CFA Society Toronto - Members Only

The Analyst - March 2019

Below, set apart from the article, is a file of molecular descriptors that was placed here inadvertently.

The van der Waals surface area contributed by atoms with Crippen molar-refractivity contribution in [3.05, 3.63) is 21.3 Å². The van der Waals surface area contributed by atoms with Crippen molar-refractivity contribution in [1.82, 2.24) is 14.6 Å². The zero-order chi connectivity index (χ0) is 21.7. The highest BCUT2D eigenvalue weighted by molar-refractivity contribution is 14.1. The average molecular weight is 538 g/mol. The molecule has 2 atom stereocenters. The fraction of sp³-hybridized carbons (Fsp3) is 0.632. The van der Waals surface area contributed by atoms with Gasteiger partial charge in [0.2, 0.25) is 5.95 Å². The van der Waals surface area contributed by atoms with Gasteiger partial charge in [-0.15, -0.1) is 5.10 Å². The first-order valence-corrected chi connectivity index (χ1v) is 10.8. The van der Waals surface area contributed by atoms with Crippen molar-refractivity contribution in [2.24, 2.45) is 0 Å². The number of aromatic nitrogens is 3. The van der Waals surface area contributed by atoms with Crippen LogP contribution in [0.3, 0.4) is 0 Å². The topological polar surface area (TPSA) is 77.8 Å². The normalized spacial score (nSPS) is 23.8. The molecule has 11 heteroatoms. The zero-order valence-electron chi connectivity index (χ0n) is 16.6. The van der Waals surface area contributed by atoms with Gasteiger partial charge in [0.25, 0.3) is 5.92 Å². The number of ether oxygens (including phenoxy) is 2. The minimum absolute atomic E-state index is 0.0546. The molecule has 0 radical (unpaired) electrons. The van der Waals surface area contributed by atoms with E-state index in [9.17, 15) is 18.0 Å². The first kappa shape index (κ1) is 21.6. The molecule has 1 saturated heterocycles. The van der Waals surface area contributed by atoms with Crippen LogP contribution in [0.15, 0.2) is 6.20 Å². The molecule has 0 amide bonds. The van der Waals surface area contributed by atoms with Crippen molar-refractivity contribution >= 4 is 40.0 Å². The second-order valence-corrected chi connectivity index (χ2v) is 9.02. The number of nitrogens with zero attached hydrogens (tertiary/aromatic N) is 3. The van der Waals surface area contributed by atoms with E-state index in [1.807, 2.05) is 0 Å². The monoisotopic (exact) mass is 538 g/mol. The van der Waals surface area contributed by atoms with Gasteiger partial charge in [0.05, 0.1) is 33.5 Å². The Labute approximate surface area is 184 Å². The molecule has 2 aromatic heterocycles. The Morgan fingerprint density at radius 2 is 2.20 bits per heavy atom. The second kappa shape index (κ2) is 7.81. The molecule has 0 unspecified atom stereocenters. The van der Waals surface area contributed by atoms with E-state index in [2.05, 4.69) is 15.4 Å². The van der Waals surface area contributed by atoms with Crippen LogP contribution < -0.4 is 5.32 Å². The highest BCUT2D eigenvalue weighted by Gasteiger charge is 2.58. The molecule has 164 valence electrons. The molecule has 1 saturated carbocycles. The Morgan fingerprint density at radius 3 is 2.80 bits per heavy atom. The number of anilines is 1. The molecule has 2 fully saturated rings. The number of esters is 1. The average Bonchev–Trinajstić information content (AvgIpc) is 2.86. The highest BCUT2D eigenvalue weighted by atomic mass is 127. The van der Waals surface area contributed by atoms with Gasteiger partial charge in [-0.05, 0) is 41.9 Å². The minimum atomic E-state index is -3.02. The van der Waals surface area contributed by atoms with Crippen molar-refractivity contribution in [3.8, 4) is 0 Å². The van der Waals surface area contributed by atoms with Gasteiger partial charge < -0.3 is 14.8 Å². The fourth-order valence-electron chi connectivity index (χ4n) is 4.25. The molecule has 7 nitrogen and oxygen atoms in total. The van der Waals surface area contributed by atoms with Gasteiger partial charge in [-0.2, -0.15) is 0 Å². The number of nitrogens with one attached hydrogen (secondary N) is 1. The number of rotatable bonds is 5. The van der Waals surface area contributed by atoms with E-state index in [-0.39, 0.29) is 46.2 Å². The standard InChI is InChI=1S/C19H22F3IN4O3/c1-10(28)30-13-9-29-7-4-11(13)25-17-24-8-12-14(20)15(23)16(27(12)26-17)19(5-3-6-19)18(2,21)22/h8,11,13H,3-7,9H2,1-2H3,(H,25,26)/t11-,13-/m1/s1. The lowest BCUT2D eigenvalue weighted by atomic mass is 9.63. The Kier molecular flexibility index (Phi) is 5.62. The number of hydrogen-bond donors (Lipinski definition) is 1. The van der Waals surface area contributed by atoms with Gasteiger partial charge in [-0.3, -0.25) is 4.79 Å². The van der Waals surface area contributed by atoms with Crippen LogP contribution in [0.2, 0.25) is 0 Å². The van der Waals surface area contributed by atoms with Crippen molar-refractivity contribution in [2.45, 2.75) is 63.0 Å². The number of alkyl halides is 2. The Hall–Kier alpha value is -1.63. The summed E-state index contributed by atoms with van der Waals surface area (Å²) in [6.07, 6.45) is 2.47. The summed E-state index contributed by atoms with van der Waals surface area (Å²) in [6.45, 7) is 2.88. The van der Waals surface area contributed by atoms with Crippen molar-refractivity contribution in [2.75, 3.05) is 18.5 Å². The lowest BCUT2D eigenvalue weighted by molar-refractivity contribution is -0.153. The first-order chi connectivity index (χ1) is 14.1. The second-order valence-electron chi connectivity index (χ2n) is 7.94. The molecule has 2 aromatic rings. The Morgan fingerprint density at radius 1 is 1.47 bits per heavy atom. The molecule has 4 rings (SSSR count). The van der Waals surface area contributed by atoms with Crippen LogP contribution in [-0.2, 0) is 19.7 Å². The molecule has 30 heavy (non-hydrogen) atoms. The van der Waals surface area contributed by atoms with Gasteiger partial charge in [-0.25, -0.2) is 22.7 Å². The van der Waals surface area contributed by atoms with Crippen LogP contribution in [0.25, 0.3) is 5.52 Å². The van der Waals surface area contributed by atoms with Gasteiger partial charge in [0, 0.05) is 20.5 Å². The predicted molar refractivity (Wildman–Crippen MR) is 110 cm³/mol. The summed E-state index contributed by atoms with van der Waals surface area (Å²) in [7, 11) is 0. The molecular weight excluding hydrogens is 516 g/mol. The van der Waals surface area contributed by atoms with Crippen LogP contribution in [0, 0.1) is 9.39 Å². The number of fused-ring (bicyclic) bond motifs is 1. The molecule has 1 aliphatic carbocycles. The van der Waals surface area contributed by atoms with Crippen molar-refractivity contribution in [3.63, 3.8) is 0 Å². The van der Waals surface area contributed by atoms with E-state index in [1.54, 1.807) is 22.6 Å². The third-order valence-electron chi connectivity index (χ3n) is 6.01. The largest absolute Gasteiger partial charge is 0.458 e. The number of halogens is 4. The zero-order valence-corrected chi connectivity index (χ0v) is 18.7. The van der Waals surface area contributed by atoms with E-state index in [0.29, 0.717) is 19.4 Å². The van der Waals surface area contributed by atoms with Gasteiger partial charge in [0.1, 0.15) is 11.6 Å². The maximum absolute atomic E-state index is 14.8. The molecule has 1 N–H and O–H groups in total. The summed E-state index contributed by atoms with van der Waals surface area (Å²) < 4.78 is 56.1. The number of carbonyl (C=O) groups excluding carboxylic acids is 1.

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2 © 2019 CFA Society Toronto THE ANALYST | March 2019 EDITORIAL BROOKE SMITH March 2019 Table of Contents EDITORIAL .......................................................... 2 BOARD CHAIR MESSAGE .................................. 3 FROM THE DESK OF THE CEO ............................ 4 UPFRONT BOOKS FOR BUSINESS ............................ 6 INVESTMENT NEWS THE DIVERSITY OF CHALLENGES TO THE INVESTMENT INDUSTRY .......... 10 DIVERSITY AND INCLUSION DRIVING CHANGE .................................... 12 CAREER ADVICE DIVERSITY'S OUR STRENGTH IN CANADA ................................................ 13 EVENTS THE NEW RULES TO ATTRACT AFFLUENT CLIENTS ................................. 14 A NEW STRUCTURE ................................ 16 2018 ANNUAL INVESTMENT DINNER ...................................................... 18 BREAKFAST WITH THE GOVERNOR .... 20 BLOCKCHAIN AND CRYPTOCURRENCIES FROM A PORTFOLIO PERSPECTIVE .... 22 CHARTERHOLDER PROFILE THE FOUNDER ......................................... 24 CONGRATULATIONS CFA CHARTERHOLDERS ........................ 26 CLOSING THE GAP Last year, I was stunned to hear that Canada had been ranked 35th by the World Economic Forum (WEF) in terms of gender inequality. The 2016 report released by the WEF indicated that, if current trends persist, the global gender pay gap won't be closed for another 170 years. South of the border, American men earn, on average, 24.1 percent more base pay than women, according to a recent survey by Glassdoor. Women in computer programming, dentistry, and the C-suite, for example, earn 72 cents for every dollar earned by men. The Glassdoor survey did indicate that there are some professions where women make slightly more than their male counterparts: women in social work and merchandising, for example, earn $1.08 to the dollar for men. Sports, too, has its salary highs and lows. On the positive side, the World Marathon Majors—Berlin, Boston, Chicago, London, New York, and Tokyo—offer $500,000 to each male and female winner. The same amount of prize money goes to the winners (male and female) of each of the four tennis Grand Slams. Unfortunately, this is not the case for golf, basketball, or soccer. On the 2018 PGA Tour, the 100th place male golfer earned $1.22 million, compared to the LPGA Tour's 100th place woman, who earned $113,000. In the 2015/16 basketball season, the maximum salary for WNBA players was $109,500; for NBA players, it was $16.4 million. And the U.S. Women's National Soccer Team won $2 million for winning the Women's World Cup in 2015. Germany's men's team received $35 million for its 2014 World Cup win. Of course, pay equity is only one part—albeit an important part—of the larger issue: gender diversity. And the majority of men and women agree that diversity is key for businesses. According to a KPMG report surveying 900 respondents in the alternative investments space, 76 percent of men and 84 percent of women agreed achieving gender diversity is a business imperative. For its part, CFA Institute released its diversity and inclusion report last fall. Robyn Graham looks at the report more closely and its 20 recommendations for organizations (page 12). Or, if you're struggling to close your workplace gender gap, That's What She Said by Joanne Lipman (page 8) offers solutions to help. In the meantime, we must all work to close the gender gap, because 170 years is just too long to wait. FOLLOW US ON TWITTER AND LINKEDIN Opinions expressed in The Analyst do not necessarily represent those of the authors' firms of employment or of CFA Society Toronto and do not constitute a solicitation for the purchase or sale of any financial instruments. Information herein is obtained from various sources and is not guaranteed for accuracy or completeness. The authors' firms and CFA Society Toronto therefore disclaim any liability arising from the use of information in this publication.

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